Wednesday, January 9, 2013

The Prohibition of Ona'as Devarim – Hurting Another Jew's Feelings

“And you shall not hurt the feelings of one another, but you shall fear your God, for I am HaShem your God.” (Leviticus 25:17)

The Torah commands us not to hurt our fellow Jews in any way, even through speech. Harming another Jew with words is called ona’as devarim – oppressing with words. The Talmud (Bava Metzia 58b) tells us that harming another Jew’s feelings is even worse than cheating him of money.

The Talmud gives several examples of the kinds of harmful statements that are prohibited:
  • Reminding a person of something shameful in his past, or in his family’s past. For example, if he was once not properly religious and has since repented, it is forbidden to remind him of his previous deeds. Related to this, if a person is a convert, we are not permitted to make remarks that imply that his non-Jewish origin somehow diminishes his status as a Jew.
  • If a person is suffering from misfortune or illness, we are not permitted to tell him that his suffering is a punishment for his sins.
  • Shaming someone in public. Even if it is sometimes necessary to admonish a person for his misdeeds, this should be done in private. Shaming a person in public is a terrible sin, even if it is done with good intentions. Obviously, to maliciously shame a person in public is far worse. The Talmud tells us, “Anyone who shames his fellow in public, it is as if he spilled blood.” Shaming another person in public is akin to murder.
    “Anyone who shames his fellow in public, it is as if he spilled blood.”
    Instead of saying that it is as if he spilled “his blood”, the Talmud refers to blood in the plural (which doesn’t translate well into English). The Ben Ish Chai (Rabbi Yosef Chaim of Bagdad – 1832-1904) explains that when one shames another person in public, every time the victim remembers his shame or meets someone who was present, he experiences the shame again. So when one shames his fellow in public, he has not merely shamed him once, but he has spilled his blood repeatedly!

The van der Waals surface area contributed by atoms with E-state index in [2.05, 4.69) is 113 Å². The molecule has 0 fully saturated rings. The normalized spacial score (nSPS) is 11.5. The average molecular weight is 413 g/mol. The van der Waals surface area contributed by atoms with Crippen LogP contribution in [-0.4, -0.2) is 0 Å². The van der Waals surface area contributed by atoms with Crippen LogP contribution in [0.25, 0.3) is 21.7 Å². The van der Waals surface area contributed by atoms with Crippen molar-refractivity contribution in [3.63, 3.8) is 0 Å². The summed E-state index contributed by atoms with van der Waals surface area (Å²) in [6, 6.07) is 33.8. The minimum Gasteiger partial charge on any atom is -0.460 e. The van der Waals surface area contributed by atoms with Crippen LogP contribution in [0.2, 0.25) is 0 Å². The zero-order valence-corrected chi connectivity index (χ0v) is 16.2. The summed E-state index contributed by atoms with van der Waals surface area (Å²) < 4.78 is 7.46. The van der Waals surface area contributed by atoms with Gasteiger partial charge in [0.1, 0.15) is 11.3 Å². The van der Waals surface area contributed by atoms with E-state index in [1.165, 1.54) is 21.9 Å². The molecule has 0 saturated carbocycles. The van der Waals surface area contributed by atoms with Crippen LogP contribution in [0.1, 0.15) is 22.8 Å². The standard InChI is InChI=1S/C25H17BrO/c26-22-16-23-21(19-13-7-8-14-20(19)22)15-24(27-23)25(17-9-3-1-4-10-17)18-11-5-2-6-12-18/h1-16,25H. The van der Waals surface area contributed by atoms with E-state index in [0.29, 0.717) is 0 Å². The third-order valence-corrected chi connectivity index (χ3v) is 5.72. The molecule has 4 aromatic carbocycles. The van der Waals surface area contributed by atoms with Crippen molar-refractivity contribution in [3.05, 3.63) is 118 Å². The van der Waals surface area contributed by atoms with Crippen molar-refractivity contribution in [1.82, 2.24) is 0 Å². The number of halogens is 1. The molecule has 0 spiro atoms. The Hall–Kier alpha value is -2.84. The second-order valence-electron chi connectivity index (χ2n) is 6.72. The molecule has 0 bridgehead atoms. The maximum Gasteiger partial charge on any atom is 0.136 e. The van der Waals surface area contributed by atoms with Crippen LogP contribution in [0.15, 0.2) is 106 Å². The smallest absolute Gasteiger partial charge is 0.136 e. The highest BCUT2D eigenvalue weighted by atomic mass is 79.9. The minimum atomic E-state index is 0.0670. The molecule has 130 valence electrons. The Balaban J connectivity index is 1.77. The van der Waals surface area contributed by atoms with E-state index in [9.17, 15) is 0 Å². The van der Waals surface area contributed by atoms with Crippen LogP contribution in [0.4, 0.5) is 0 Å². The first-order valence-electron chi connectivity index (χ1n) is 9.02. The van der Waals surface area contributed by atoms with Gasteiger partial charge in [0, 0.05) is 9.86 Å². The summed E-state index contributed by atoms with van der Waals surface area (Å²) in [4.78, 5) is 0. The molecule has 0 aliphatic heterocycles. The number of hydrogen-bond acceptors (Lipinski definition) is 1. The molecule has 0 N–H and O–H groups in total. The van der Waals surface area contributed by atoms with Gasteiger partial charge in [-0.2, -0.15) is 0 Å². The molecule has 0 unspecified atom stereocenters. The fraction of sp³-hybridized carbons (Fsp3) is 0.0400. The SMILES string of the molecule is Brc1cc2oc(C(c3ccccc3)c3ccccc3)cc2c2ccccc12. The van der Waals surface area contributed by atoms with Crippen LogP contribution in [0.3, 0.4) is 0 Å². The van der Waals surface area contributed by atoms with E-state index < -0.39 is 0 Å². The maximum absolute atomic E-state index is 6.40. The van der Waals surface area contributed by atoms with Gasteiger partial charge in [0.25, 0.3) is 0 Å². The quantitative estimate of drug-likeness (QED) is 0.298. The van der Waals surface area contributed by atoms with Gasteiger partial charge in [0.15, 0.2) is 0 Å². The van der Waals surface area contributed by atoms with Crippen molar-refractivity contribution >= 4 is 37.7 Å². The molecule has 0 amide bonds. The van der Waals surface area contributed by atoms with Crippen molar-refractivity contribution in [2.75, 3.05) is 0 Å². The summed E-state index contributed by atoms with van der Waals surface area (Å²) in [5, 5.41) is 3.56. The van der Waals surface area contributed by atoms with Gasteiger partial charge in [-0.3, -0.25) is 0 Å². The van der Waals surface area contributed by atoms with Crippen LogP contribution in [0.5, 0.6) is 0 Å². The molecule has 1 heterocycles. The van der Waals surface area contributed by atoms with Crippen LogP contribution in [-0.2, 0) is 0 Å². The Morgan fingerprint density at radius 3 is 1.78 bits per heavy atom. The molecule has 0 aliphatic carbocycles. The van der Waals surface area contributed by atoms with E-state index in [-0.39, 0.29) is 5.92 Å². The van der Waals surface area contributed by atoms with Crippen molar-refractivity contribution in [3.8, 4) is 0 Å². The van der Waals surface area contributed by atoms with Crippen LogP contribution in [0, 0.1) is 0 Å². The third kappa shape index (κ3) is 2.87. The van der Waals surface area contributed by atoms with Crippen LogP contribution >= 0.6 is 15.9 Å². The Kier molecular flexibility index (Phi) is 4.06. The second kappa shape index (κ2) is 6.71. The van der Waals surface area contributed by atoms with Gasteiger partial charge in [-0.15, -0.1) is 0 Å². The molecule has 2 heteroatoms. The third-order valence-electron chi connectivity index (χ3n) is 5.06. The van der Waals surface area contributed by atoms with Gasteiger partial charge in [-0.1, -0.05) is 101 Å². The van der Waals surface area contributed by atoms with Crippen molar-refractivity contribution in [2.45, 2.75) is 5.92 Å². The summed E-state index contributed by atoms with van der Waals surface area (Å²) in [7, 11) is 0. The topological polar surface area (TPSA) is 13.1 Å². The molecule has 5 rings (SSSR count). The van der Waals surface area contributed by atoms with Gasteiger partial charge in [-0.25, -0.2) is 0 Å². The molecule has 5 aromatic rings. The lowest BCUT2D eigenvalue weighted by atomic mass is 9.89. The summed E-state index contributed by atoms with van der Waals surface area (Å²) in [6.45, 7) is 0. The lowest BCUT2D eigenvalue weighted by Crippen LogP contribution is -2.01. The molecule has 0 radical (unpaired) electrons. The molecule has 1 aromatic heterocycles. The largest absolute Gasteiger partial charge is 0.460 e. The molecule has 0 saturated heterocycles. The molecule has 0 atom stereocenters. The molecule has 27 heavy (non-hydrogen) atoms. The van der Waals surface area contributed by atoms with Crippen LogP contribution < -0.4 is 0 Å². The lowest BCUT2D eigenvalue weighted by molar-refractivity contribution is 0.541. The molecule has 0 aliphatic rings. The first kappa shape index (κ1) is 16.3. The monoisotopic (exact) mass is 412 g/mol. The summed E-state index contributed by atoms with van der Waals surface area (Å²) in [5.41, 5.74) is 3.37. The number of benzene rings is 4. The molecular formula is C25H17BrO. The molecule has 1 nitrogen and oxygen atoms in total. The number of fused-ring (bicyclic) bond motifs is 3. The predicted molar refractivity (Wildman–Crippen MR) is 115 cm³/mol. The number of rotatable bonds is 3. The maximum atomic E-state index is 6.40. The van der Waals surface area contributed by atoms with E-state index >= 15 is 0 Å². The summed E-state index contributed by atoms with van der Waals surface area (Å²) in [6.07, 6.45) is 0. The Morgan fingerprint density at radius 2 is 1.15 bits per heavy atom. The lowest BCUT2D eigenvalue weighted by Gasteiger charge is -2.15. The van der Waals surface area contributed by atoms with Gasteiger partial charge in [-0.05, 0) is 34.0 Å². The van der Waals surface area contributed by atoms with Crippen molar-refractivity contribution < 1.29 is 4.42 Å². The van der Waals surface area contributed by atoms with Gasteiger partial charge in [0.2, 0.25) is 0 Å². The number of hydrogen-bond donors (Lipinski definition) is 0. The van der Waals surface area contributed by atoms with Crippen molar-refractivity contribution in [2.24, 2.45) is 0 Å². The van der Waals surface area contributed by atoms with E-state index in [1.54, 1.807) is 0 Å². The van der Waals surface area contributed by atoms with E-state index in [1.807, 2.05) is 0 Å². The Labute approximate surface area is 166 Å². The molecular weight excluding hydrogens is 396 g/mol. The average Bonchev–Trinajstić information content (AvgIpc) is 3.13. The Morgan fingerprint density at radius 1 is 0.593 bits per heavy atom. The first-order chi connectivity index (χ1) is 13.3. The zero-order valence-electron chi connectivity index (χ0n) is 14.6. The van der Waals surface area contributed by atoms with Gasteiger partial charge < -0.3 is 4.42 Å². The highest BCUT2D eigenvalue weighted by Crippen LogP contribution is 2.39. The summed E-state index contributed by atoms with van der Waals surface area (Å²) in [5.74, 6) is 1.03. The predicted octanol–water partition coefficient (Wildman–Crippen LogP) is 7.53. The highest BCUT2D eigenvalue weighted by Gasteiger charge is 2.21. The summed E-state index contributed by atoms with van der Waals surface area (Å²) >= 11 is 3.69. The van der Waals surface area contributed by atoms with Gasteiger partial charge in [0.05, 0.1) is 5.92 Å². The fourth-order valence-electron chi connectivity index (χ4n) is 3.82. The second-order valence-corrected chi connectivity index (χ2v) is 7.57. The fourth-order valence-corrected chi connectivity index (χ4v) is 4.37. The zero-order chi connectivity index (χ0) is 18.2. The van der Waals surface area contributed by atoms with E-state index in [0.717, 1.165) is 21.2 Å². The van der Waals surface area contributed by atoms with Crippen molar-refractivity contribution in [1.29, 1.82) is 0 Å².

The Ben Ish Chai
  • Calling someone an insulting name. This is particularly problematic if one calls someone by an insulting name so frequently that it becomes a popular nickname for the person.
  • Giving misleading or self-serving advice. Do not think that since no one will know that the bad advice was given with bad intent that you will get away with it, because God knows. That is why the Torah adds here, “you shall fear your God”. (Rashi on Leviticus 25:17)
  • Arousing false hopes. For example, if one goes into a store with no intent of buying anything, but asks the store owner for prices making him think that you are a potential customer.
The importance of this mitzvah cannot be understated. The Talmud (Bava Metzia 58b) states:
All those who go down to Gehinom (Hell) eventually come back up, except three: one who has committed adultery with another man’s wife, one who has shamed his fellow in public, and one who has given an insulting nickname to his fellow.
We must be very careful not to hurt the feelings of our fellow Jews. We must always bear in mind Hillel’s rule “What is unpleasant to you, do not do to your fellow” (Talmud Shabbos 31a). Sometimes we think that an insulting remark made in jest is harmless. Yet we all know many times when someone’s feelings were hurt from a joking remark. “I was only joking” is not a valid excuse. Just as one does not treat another person’s life as a joking matter, one must treat his fellow’s feeling with great respect. (Pele Yo’etz – Ona’ah)

In addition to the basic mitzvah not to hurt another Jews feelings, the Torah tells us to be extra careful about hurting the feelings of people who are particularly vulnerable. This includes a convert, “When a convert comes to live in your land, do not hurt his feelings” (Leviticus 19:33) or any other person who is not a native to your country, place, or culture (see Exodus 22:20). We must also be extremely careful about the feelings of widows and orphans, for the Torah says, “You shall not afflict any widow, or orphaned child. If you afflict them in any wise, and they cry to me, I will surely hear their cry; And my anger shall burn hot, and I will kill you with the sword; and your wives shall be widows, and your children orphans” (Exodus 22:21-23). The Talmud (BM 59a) also says that a man must be particularly careful not the hurt his wife’s feelings.

Despite the importance of not insulting another person, it is sometimes acceptable to respond strongly to someone who is verbally attacking you. However, even in such a case, one should use care and not speak out of anger. Moreover, it is considered a great level of righteousness to avoid responding even to those who verbally attack you. (Sefer HaChinuch 338)

This material was originally written for young students.

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